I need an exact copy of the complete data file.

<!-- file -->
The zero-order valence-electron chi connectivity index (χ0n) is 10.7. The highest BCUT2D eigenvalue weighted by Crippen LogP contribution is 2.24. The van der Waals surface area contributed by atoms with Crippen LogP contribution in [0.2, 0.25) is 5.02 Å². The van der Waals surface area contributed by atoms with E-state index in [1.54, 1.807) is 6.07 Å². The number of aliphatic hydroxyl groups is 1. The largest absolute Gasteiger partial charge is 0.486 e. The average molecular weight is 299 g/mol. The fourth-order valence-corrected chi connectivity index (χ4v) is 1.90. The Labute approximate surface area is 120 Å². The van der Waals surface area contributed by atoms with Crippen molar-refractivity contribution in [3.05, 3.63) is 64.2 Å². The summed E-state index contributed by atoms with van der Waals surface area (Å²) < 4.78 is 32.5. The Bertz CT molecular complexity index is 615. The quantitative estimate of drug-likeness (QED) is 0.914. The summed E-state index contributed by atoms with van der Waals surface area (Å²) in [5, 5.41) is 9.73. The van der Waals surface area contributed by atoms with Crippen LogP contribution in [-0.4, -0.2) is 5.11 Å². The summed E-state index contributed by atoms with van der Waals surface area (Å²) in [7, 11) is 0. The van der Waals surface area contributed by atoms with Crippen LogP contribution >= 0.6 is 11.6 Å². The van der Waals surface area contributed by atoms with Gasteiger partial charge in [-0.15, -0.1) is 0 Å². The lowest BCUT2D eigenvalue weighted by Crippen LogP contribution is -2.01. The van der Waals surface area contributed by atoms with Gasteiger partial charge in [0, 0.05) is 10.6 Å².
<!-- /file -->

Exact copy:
The zero-order valence-electron chi connectivity index (χ0n) is 10.7. The highest BCUT2D eigenvalue weighted by Crippen LogP contribution is 2.24. The van der Waals surface area contributed by atoms with Crippen LogP contribution in [0.2, 0.25) is 5.02 Å². The van der Waals surface area contributed by atoms with E-state index in [1.54, 1.807) is 6.07 Å². The number of aliphatic hydroxyl groups is 1. The largest absolute Gasteiger partial charge is 0.486 e. The average molecular weight is 299 g/mol. The fourth-order valence-corrected chi connectivity index (χ4v) is 1.90. The Labute approximate surface area is 120 Å². The van der Waals surface area contributed by atoms with Crippen molar-refractivity contribution in [3.05, 3.63) is 64.2 Å². The summed E-state index contributed by atoms with van der Waals surface area (Å²) < 4.78 is 32.5. The Bertz CT molecular complexity index is 615. The quantitative estimate of drug-likeness (QED) is 0.914. The summed E-state index contributed by atoms with van der Waals surface area (Å²) in [5, 5.41) is 9.73. The van der Waals surface area contributed by atoms with Crippen LogP contribution in [-0.4, -0.2) is 5.11 Å². The summed E-state index contributed by atoms with van der Waals surface area (Å²) in [7, 11) is 0. The van der Waals surface area contributed by atoms with Crippen LogP contribution >= 0.6 is 11.6 Å². The van der Waals surface area contributed by atoms with Gasteiger partial charge in [-0.15, -0.1) is 0 Å². The lowest BCUT2D eigenvalue weighted by Crippen LogP contribution is -2.01. The van der Waals surface area contributed by atoms with Gasteiger partial charge in [0, 0.05) is 10.6 Å².